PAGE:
BMD was measured for some of the subjects. On average, the background intake of these women provided a relatively high intake of calcium (average 1,150 mg/day), compared with that typically reported for the general population. With the addition of the supplement given as part of the study protocol, calcium intakes approached 2,150 mg/day. Overall, following the intervention, the authors found a small, but significant, improvement in hip BMD; however, the study did not demonstrate a reduction in hip fracture. This appears to be consistent with the understanding that fracture risk is less prevalent under the age of 70 years, particularly among persons 50 to 60 years of age. On the basis of age stratification, women 50 to 59 years of age showed a hazard ratio for hip fracture of 2.17, whereas the HR for women 60 to 69 years of age was 0.74. It is notable that the vitamin D supplementation was relatively low, thereby enhancing the ability to consider the effects of calcium per se. Under these conditions, there is the suggestion that calcium intakes of 2,150 mg/day increased BMD slightly compared with intakes of 1,150 mg/day (placebo with background diet). However, the calcium–vitamin D treatment was associated with an increased risk of kidney stones.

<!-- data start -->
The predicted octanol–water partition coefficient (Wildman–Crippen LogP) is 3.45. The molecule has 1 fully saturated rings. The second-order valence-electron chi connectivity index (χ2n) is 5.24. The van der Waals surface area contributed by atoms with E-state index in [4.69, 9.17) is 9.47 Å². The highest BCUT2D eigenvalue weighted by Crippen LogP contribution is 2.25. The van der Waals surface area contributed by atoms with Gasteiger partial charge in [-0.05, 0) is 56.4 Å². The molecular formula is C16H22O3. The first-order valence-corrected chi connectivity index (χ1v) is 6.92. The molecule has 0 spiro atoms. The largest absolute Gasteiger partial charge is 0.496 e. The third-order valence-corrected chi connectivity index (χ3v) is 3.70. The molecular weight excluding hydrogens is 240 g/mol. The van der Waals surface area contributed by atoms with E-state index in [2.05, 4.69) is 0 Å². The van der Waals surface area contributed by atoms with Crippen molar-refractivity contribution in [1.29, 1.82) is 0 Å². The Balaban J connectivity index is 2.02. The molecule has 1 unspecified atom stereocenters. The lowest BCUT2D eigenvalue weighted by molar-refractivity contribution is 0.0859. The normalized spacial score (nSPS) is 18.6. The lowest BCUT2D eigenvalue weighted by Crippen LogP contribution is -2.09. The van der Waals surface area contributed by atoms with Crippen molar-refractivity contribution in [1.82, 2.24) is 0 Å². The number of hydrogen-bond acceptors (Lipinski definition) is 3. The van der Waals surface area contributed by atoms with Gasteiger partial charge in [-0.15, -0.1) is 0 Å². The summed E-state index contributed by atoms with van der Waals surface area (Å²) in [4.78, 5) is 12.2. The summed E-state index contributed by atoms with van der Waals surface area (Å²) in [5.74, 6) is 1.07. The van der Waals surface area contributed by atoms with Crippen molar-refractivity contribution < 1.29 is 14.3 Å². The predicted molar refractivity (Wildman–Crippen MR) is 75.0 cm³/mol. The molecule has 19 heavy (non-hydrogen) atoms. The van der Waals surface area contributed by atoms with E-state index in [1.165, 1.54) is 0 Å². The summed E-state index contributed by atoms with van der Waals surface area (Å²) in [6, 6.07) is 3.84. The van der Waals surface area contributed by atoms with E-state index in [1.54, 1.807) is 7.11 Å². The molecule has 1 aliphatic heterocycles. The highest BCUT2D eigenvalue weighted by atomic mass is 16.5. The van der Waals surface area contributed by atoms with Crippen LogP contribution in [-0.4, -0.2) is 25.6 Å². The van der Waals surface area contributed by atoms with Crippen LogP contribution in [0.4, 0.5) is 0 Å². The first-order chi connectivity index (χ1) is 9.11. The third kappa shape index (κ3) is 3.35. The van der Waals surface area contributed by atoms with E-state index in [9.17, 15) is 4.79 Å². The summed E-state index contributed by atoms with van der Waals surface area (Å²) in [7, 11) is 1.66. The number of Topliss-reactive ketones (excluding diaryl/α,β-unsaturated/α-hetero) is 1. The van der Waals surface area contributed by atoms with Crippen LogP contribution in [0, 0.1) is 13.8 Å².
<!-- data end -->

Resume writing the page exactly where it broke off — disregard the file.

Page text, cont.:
Several studies (Table 4-15) are noted in the context of examining the effect of calcium on BMD at times when menopause occurs or is on-going. As shown in the table, the data suggest mixed results. None measured the nature of the dose–response relationship. Some indicate benefit at lower levels of calcium intake, whereas others show no effect at higher levels of intake. The benefits vary by bone site, but not consistently; and lifestyle factors, such as exercise, appear to be related to outcome. However, the meta-analysis of Shea et al. (2002), which examined calcium supplementation with minimal vitamin D intake, suggested a relatively small, but consistent, effect of calcium supplementation on BMD in postmenopausal women, many of whom were less than 70 years of age. The authors reported that the inference that calcium increases bone density for this group was strengthened by the consistency of the findings across four sites of measurement, but pointed out that loss to follow-up and unexplained heterogeneity confounded the conclusions. In a study of free-living menopausal women that measured total body calcium (by neutral activation analysis), a retardation of bone loss in the femoral neck in early menopause was reported with a calcium intake of 1,700 mg/day (Aloia et al., 1994). However, the study protocol combined the calcium supplementation with 400 IU of vitamin D per day. In contrast, in some studies focused on reducing bone loss in menopausal women using various treatments including increased calcium intake, it was found that the retardation of bone loss with calcium intake was not equivalent to that associated with hormone replacement therapy, but also that it appeared to have minimal effect on retarding that compo-